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Qatar’s construction sector – can it overcome current political pressures?

With news that Saudi Arabia, Bahrain, Egypt, Yemen, the UAE and the Maldives have cut diplomatic ties in the region, Qatar is in serious trouble. With closures of airspace, road and sea routes, with passages blocked through Saudi Arabia, alongside the suspension of flights to the country, such moves will no doubt cause economic instability.

Whilst Kuwait, who has yet to respond, is currently acting as an intermediary, Qatar has recalled citizens and informed diplomats they are to leave the country, leading to one of the largest diplomatic crises since the 1990s.

With limited access both in and out of the country, basic food supplies will become inflated, leading to further instability. The Guardian has reported that local shops amassed queues out of the doors, with citizens stocking up on essentials before potential price hikes or supplies run out.

This could soon cause a domino effect within every sector within Qatar, especially construction. With a reduced shortage of workers, with many originating from Egypt, materials can also no longer enter the country through Saudi Arabia. With a rising construction demand in a number of large projects, such as the FIFA 2022 World Cup stadium (alongside eight others), delays will be inevitable, with materials now taking longer to arrive via shipment, also leading to significant price hikes.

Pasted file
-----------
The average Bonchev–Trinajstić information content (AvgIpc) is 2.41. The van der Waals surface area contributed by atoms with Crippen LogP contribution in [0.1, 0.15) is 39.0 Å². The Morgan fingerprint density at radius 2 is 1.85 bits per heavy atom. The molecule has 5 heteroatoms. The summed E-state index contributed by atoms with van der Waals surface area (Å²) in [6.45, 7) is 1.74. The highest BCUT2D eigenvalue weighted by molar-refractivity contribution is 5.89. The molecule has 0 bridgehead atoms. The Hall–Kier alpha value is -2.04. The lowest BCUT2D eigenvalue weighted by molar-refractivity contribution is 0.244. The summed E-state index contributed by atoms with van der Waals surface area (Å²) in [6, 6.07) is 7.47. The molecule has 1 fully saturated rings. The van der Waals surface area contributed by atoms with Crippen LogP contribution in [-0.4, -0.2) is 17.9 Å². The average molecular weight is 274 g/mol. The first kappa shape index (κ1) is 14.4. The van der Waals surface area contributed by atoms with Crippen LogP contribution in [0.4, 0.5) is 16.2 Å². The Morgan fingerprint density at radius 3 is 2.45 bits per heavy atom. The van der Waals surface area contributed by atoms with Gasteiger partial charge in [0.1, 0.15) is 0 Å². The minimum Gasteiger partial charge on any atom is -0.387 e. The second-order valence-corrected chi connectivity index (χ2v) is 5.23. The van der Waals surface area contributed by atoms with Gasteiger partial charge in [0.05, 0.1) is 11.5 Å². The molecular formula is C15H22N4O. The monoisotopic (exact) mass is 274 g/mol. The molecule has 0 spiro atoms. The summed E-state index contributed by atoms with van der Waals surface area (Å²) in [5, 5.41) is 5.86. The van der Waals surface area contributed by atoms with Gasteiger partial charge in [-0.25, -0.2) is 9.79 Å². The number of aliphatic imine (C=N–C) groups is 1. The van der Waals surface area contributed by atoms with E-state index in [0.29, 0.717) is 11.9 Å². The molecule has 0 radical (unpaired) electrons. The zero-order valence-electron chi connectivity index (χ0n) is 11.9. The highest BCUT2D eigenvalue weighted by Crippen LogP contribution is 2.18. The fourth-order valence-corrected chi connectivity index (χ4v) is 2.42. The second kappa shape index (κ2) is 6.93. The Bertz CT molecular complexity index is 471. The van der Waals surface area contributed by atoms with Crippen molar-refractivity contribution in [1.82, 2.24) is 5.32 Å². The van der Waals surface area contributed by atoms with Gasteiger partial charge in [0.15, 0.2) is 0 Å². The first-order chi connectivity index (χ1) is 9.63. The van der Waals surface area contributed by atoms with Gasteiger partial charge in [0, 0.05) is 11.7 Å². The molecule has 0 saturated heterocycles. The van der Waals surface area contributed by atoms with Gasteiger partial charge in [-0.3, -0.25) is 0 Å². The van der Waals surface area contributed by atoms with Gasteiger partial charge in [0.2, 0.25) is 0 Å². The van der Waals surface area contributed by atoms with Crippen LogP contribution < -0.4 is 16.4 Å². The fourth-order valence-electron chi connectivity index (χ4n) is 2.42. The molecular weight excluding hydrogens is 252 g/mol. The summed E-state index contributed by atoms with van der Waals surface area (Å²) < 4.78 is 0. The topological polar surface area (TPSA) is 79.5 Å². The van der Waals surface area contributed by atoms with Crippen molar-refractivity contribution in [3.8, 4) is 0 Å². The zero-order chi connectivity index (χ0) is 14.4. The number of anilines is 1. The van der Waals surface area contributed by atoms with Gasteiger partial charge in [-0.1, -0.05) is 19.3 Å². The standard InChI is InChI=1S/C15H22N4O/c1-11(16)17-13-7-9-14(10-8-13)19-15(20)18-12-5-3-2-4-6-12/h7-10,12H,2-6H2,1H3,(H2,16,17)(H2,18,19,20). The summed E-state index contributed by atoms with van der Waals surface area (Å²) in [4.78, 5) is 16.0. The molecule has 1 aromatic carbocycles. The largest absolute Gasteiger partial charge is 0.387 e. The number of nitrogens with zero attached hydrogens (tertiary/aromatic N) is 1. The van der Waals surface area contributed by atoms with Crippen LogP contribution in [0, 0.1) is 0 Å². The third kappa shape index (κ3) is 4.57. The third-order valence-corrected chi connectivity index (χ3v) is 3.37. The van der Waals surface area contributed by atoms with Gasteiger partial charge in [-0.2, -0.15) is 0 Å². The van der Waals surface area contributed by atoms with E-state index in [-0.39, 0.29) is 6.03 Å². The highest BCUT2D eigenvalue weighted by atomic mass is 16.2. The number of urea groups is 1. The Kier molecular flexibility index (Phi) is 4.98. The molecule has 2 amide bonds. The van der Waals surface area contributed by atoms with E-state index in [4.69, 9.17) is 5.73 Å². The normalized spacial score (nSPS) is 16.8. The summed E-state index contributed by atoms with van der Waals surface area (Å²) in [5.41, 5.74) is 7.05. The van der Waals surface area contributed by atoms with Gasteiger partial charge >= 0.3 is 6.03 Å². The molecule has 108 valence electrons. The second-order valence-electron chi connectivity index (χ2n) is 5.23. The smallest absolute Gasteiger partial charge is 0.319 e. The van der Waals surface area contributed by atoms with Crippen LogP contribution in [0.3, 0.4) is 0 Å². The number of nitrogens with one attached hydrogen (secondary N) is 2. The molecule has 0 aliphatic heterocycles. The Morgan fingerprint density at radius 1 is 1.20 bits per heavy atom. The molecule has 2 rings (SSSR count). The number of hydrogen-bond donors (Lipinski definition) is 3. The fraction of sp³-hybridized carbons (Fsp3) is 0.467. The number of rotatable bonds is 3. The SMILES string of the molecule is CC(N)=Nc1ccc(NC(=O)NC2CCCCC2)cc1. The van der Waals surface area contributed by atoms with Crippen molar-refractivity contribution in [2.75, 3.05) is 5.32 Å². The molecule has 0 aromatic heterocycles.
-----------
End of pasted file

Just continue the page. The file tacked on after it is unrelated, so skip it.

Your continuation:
Additionally, this will also impact the country’s National Vision 2030, with many infrastructure projects now either delayed or postponed.

The economy has therefore saw a decline in stock prices, with companies losing significant revenue due to cut ties from neighbouring countries, impacting trading and future projects.

FIFA has yet to formally respond to recent events, but is in regular contact with the organising committee, according to Reuters. Many have commented that Trump has given Saudi Arabia in particular a new air of confidence to tackle Qatar head on, and take the country to task on its close relationship with Iran and extremist groups.

It is yet to be seen whether these relations will remain closed, but we will be keeping a close eye on how the construction sector and future projects remain affected.

NEWSLETTER

Construction Global Weekly